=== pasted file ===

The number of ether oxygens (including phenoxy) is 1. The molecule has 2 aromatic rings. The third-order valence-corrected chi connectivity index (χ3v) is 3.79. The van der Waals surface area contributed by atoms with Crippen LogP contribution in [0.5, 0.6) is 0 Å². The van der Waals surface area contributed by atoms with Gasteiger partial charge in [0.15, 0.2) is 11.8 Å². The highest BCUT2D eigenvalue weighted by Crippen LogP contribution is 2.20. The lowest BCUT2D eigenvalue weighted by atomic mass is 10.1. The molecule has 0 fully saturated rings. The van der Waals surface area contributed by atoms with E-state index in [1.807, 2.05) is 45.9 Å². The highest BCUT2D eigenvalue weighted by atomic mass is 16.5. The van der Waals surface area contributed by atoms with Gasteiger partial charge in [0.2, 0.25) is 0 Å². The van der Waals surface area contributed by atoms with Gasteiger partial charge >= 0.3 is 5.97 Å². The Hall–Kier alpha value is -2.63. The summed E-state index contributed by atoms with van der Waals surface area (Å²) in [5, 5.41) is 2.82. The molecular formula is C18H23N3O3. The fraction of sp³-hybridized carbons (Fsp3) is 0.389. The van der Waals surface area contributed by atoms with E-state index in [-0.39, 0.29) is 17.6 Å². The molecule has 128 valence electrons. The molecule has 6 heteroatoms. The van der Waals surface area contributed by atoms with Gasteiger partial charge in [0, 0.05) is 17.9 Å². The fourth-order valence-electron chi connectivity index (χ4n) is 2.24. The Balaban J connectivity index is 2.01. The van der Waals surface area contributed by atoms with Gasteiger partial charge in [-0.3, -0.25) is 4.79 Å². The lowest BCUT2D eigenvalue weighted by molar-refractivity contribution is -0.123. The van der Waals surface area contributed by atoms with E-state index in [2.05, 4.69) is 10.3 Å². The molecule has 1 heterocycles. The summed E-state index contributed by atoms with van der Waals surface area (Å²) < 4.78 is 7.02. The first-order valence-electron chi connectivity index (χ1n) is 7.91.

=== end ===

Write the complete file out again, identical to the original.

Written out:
The number of ether oxygens (including phenoxy) is 1. The molecule has 2 aromatic rings. The third-order valence-corrected chi connectivity index (χ3v) is 3.79. The van der Waals surface area contributed by atoms with Crippen LogP contribution in [0.5, 0.6) is 0 Å². The van der Waals surface area contributed by atoms with Gasteiger partial charge in [0.15, 0.2) is 11.8 Å². The highest BCUT2D eigenvalue weighted by Crippen LogP contribution is 2.20. The lowest BCUT2D eigenvalue weighted by atomic mass is 10.1. The molecule has 0 fully saturated rings. The van der Waals surface area contributed by atoms with E-state index in [1.807, 2.05) is 45.9 Å². The highest BCUT2D eigenvalue weighted by atomic mass is 16.5. The van der Waals surface area contributed by atoms with Gasteiger partial charge in [0.2, 0.25) is 0 Å². The van der Waals surface area contributed by atoms with Gasteiger partial charge >= 0.3 is 5.97 Å². The Hall–Kier alpha value is -2.63. The summed E-state index contributed by atoms with van der Waals surface area (Å²) in [5, 5.41) is 2.82. The molecular formula is C18H23N3O3. The fraction of sp³-hybridized carbons (Fsp3) is 0.389. The van der Waals surface area contributed by atoms with E-state index in [-0.39, 0.29) is 17.6 Å². The molecule has 128 valence electrons. The molecule has 6 heteroatoms. The van der Waals surface area contributed by atoms with Gasteiger partial charge in [0, 0.05) is 17.9 Å². The fourth-order valence-electron chi connectivity index (χ4n) is 2.24. The Balaban J connectivity index is 2.01. The van der Waals surface area contributed by atoms with Gasteiger partial charge in [-0.3, -0.25) is 4.79 Å². The lowest BCUT2D eigenvalue weighted by molar-refractivity contribution is -0.123. The van der Waals surface area contributed by atoms with E-state index in [2.05, 4.69) is 10.3 Å². The molecule has 1 heterocycles. The summed E-state index contributed by atoms with van der Waals surface area (Å²) < 4.78 is 7.02. The first-order valence-electron chi connectivity index (χ1n) is 7.91.